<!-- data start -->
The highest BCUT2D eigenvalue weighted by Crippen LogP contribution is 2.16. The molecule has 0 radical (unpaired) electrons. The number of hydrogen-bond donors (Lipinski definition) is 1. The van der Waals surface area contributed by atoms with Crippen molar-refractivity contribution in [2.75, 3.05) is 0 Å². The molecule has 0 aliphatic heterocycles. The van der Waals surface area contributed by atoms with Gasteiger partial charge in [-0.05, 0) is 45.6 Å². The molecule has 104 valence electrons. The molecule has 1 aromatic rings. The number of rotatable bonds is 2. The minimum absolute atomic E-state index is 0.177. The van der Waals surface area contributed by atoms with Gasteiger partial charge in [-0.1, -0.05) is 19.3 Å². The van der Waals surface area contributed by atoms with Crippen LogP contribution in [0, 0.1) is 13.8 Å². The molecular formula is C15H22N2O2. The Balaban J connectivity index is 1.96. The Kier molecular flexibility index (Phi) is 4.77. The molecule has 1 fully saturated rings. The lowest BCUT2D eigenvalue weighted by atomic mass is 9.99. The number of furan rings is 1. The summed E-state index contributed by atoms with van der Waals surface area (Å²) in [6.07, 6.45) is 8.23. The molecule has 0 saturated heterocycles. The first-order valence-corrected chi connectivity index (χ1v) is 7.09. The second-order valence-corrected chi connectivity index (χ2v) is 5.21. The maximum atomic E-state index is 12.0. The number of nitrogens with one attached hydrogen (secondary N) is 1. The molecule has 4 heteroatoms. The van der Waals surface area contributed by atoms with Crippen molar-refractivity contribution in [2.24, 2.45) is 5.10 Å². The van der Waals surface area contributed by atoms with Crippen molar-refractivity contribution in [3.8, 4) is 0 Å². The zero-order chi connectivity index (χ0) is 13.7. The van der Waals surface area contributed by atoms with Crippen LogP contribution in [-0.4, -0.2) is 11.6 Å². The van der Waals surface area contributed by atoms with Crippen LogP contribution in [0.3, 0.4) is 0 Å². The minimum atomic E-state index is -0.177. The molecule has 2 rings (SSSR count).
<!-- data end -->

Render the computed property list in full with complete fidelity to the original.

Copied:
The highest BCUT2D eigenvalue weighted by Crippen LogP contribution is 2.16. The molecule has 0 radical (unpaired) electrons. The number of hydrogen-bond donors (Lipinski definition) is 1. The van der Waals surface area contributed by atoms with Crippen molar-refractivity contribution in [2.75, 3.05) is 0 Å². The molecule has 0 aliphatic heterocycles. The van der Waals surface area contributed by atoms with Gasteiger partial charge in [-0.05, 0) is 45.6 Å². The molecule has 104 valence electrons. The molecule has 1 aromatic rings. The number of rotatable bonds is 2. The minimum absolute atomic E-state index is 0.177. The van der Waals surface area contributed by atoms with Gasteiger partial charge in [-0.1, -0.05) is 19.3 Å². The van der Waals surface area contributed by atoms with Crippen LogP contribution in [0, 0.1) is 13.8 Å². The molecular formula is C15H22N2O2. The Balaban J connectivity index is 1.96. The Kier molecular flexibility index (Phi) is 4.77. The molecule has 1 fully saturated rings. The lowest BCUT2D eigenvalue weighted by atomic mass is 9.99. The number of furan rings is 1. The summed E-state index contributed by atoms with van der Waals surface area (Å²) in [6.07, 6.45) is 8.23. The molecule has 0 saturated heterocycles. The first-order valence-corrected chi connectivity index (χ1v) is 7.09. The second-order valence-corrected chi connectivity index (χ2v) is 5.21. The maximum atomic E-state index is 12.0. The number of nitrogens with one attached hydrogen (secondary N) is 1. The molecule has 4 heteroatoms. The van der Waals surface area contributed by atoms with Crippen molar-refractivity contribution in [2.24, 2.45) is 5.10 Å². The van der Waals surface area contributed by atoms with Crippen molar-refractivity contribution in [3.8, 4) is 0 Å². The zero-order chi connectivity index (χ0) is 13.7. The van der Waals surface area contributed by atoms with Crippen LogP contribution in [-0.4, -0.2) is 11.6 Å². The van der Waals surface area contributed by atoms with Crippen LogP contribution in [0.3, 0.4) is 0 Å². The minimum atomic E-state index is -0.177. The molecule has 2 rings (SSSR count).